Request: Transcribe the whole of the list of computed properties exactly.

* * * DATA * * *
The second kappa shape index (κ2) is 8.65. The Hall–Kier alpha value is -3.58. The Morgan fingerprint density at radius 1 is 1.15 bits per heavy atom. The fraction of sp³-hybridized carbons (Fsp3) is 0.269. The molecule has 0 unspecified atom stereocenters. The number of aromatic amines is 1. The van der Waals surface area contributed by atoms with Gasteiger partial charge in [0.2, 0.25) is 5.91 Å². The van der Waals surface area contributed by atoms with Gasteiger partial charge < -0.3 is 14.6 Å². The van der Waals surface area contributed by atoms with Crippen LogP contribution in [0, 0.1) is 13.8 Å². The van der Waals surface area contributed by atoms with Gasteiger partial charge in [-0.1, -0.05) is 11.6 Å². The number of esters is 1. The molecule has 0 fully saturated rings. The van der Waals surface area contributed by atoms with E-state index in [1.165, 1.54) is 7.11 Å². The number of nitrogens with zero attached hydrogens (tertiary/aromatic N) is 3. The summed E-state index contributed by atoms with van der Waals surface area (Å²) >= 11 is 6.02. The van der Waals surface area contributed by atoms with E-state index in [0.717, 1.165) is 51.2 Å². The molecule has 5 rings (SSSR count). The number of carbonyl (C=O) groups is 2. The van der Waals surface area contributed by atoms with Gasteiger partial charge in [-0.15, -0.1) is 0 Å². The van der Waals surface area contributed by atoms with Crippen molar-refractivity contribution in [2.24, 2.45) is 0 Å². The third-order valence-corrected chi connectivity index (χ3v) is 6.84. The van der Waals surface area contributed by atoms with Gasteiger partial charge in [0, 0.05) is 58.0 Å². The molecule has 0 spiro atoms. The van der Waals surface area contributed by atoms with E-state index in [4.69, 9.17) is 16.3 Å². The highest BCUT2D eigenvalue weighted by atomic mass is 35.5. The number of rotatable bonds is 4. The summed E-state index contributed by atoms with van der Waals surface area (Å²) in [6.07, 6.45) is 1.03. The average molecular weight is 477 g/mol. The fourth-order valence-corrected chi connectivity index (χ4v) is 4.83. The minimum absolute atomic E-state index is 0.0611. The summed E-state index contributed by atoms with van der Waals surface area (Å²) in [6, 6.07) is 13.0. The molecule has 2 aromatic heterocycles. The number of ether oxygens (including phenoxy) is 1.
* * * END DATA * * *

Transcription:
The second kappa shape index (κ2) is 8.65. The Hall–Kier alpha value is -3.58. The Morgan fingerprint density at radius 1 is 1.15 bits per heavy atom. The fraction of sp³-hybridized carbons (Fsp3) is 0.269. The molecule has 0 unspecified atom stereocenters. The number of aromatic amines is 1. The van der Waals surface area contributed by atoms with Gasteiger partial charge in [0.2, 0.25) is 5.91 Å². The van der Waals surface area contributed by atoms with Gasteiger partial charge < -0.3 is 14.6 Å². The van der Waals surface area contributed by atoms with Crippen LogP contribution in [0, 0.1) is 13.8 Å². The van der Waals surface area contributed by atoms with Gasteiger partial charge in [-0.1, -0.05) is 11.6 Å². The number of esters is 1. The molecule has 0 fully saturated rings. The van der Waals surface area contributed by atoms with E-state index in [1.165, 1.54) is 7.11 Å². The number of nitrogens with zero attached hydrogens (tertiary/aromatic N) is 3. The summed E-state index contributed by atoms with van der Waals surface area (Å²) >= 11 is 6.02. The van der Waals surface area contributed by atoms with E-state index in [0.717, 1.165) is 51.2 Å². The molecule has 5 rings (SSSR count). The number of carbonyl (C=O) groups is 2. The van der Waals surface area contributed by atoms with Gasteiger partial charge in [-0.15, -0.1) is 0 Å². The van der Waals surface area contributed by atoms with Crippen molar-refractivity contribution in [2.24, 2.45) is 0 Å². The third-order valence-corrected chi connectivity index (χ3v) is 6.84. The van der Waals surface area contributed by atoms with Gasteiger partial charge in [0, 0.05) is 58.0 Å². The molecule has 0 spiro atoms. The van der Waals surface area contributed by atoms with E-state index in [4.69, 9.17) is 16.3 Å². The highest BCUT2D eigenvalue weighted by atomic mass is 35.5. The number of rotatable bonds is 4. The summed E-state index contributed by atoms with van der Waals surface area (Å²) in [6.07, 6.45) is 1.03. The average molecular weight is 477 g/mol. The fourth-order valence-corrected chi connectivity index (χ4v) is 4.83. The minimum absolute atomic E-state index is 0.0611. The summed E-state index contributed by atoms with van der Waals surface area (Å²) in [6, 6.07) is 13.0. The molecule has 2 aromatic heterocycles. The number of ether oxygens (including phenoxy) is 1.